Pianist takes iPad as new musical partner
After Son performed Mendelssohn’s “Wedding March” and “Dance of the Elves,” she went out on stage again with an Apple iPad in one hand.
She put the iPad on a music stand and started her last piece of the evening, Beethoven’s Symphony No. 9 arranged by Franz Liszt.
As she played, she only had to touch the iPad with her left index finger to turn the pages of the score.
Most pianists memorize the music for their performances, but when playing a piano concerto with an orchestra, they are generally assisted by a page turner.
But Son performed with neither a page turner nor a conventional paper score.
When she had finished playing, applause filled the house as she bowed, her iPad still in hand.
It was Son’s first performance with an iPad in a formal concert hall.
Afterward, Son talked about her decision to make the transition from paper music scores to digital ones.
“Paper music scores are heavy to carry around, and that’s why I bring my iPad with me when I practice,” Son said after her performance. “Carrying a lot of music around is difficult.”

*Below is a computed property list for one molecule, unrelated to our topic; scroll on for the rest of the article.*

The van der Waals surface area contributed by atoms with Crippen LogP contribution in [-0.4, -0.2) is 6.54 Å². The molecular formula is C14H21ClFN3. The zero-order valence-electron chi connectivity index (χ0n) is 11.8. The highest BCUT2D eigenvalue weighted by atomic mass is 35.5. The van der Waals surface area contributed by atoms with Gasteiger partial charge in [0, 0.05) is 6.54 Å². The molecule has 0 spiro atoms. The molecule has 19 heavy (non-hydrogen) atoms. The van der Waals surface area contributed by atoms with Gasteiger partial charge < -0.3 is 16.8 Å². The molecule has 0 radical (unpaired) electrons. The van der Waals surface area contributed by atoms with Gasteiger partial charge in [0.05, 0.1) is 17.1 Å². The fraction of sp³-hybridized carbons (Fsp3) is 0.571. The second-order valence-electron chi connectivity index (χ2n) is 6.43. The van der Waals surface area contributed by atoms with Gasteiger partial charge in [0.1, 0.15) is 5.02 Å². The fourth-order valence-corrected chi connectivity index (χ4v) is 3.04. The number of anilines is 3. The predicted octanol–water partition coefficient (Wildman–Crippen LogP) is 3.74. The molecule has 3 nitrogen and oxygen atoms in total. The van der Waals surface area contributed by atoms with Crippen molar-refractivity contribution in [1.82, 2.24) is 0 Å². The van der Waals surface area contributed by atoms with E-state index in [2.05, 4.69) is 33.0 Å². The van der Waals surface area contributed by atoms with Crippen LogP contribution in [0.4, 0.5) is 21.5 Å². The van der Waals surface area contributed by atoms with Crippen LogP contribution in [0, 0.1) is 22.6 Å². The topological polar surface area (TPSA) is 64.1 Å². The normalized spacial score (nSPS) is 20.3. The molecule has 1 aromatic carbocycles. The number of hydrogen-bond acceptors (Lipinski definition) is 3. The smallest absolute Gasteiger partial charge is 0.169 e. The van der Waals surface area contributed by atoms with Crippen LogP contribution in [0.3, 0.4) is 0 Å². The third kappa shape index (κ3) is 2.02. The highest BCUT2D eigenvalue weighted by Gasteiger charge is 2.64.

Son not only keeps her music scores on her iPad, she also has an app called Fourscores that acts as a metronome to keep time.
The iPad is making more frequent appearances in Western classical music circles as well.
Last November, The New York Times ran an article about New York Philharmonic conductor Jeffrey Kahane and how he is using the iPad during performances to revolutionize classical music conducting.
It talks about how, in a performance with the orchestra that month, Kahane had used an iPad instead of a conventional score to conduct a Mozart piece.
Articles from the previous year documented Chinese pianist Lang Lang’s use of an iPad piano app to play “Flight of the Bumblebee” at a performance in 2010.
By Kang Gi-heon [firstname.lastname@example.org]